While some states follow the Occupational Safety and Health Administration (OSHA) guidelines put forth at the federal level, other states have OSHA plans that override the federal rules. Be sure to know whether your state has its own OSHA plans or not. For more information about worker safety and health in the cannabis industry, check out this guide.

7. Know the state regulations like the palm of your hand.

Every cannabis business needs a Compliance Officer or a Compliance Team that is dedicated to reading through the regulations. They should have a thorough understanding of all the state and local laws, as well as legislative initiatives that could affect distributors, dispensaries, laboratories, production and cultivation facilities. Regardless if you only have one type of facility, changes to other cannabis businesses inadvertently affect the rest of the chain-of-custody.

There is not a single cannabis business that can afford to be without a deep understanding of the myriad of regulations and issues that can affect your operations and jeopardize your license. There are no insignificant regulations. The number of regulations you can “let slide” is zero. You don’t have the privilege to choose to comply with some and ignore others. From obvious regulations such as making absolutely certain that all of your packaging is certified child-resistant, to not so obvious regulations such as the number of parking spaces your facility has.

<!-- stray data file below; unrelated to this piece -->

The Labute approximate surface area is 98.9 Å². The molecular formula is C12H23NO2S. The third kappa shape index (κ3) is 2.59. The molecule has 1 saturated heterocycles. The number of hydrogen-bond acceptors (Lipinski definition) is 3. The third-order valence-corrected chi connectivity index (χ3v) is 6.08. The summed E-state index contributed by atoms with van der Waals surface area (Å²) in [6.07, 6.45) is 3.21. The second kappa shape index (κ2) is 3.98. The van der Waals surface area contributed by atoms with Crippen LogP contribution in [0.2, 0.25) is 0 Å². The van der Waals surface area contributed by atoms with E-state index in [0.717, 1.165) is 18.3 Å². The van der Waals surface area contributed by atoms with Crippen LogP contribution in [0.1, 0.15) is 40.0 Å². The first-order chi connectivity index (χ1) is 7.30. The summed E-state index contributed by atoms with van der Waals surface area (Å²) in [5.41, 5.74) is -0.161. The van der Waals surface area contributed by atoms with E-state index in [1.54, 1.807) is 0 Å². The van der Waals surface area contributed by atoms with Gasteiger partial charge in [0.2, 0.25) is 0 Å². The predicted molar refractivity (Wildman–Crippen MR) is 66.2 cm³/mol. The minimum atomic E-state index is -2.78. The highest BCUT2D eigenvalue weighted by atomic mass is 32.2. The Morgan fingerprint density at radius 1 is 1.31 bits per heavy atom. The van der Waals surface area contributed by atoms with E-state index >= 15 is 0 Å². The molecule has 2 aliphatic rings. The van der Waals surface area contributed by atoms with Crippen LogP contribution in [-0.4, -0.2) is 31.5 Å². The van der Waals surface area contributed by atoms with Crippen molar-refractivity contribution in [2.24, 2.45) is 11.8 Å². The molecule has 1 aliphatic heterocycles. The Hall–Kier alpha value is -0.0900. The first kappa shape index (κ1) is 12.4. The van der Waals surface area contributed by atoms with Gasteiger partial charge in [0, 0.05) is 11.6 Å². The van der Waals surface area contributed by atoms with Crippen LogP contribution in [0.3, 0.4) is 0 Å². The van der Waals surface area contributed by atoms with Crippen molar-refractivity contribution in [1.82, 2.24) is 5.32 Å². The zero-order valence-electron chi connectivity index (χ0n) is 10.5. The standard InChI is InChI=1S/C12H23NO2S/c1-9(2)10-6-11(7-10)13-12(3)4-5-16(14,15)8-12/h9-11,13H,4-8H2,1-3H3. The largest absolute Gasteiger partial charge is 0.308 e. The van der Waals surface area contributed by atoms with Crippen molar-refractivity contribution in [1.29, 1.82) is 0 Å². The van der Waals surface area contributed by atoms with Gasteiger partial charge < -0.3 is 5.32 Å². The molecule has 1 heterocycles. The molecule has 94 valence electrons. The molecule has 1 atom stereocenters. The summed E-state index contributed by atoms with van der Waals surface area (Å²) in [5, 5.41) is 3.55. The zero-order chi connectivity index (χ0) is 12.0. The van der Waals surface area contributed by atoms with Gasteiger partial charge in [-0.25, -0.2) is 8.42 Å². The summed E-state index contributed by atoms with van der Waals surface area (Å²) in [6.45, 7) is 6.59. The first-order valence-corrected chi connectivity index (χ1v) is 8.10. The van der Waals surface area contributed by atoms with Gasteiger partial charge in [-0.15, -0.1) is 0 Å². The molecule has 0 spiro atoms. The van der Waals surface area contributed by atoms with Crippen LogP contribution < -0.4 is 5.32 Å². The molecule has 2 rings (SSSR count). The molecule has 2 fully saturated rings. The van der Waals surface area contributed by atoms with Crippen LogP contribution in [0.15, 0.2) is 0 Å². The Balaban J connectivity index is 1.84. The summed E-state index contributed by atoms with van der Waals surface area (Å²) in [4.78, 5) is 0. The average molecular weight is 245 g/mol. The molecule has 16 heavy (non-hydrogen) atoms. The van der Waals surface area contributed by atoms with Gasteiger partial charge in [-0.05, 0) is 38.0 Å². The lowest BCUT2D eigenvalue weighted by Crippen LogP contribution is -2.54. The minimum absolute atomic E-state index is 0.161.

Some inspectors may say XYZ is required which may not be the case or interpret a regulation in an obscure way. Consider having one of your compliance representatives present during the inspection to discuss the regulations in case any issues pop up. Perhaps there is a misunderstanding of the interpretation of the law and requires you to put your heads together to figure out the right solution. Perhaps they have a sense of humor and simply want to test your knowledge of the regulations.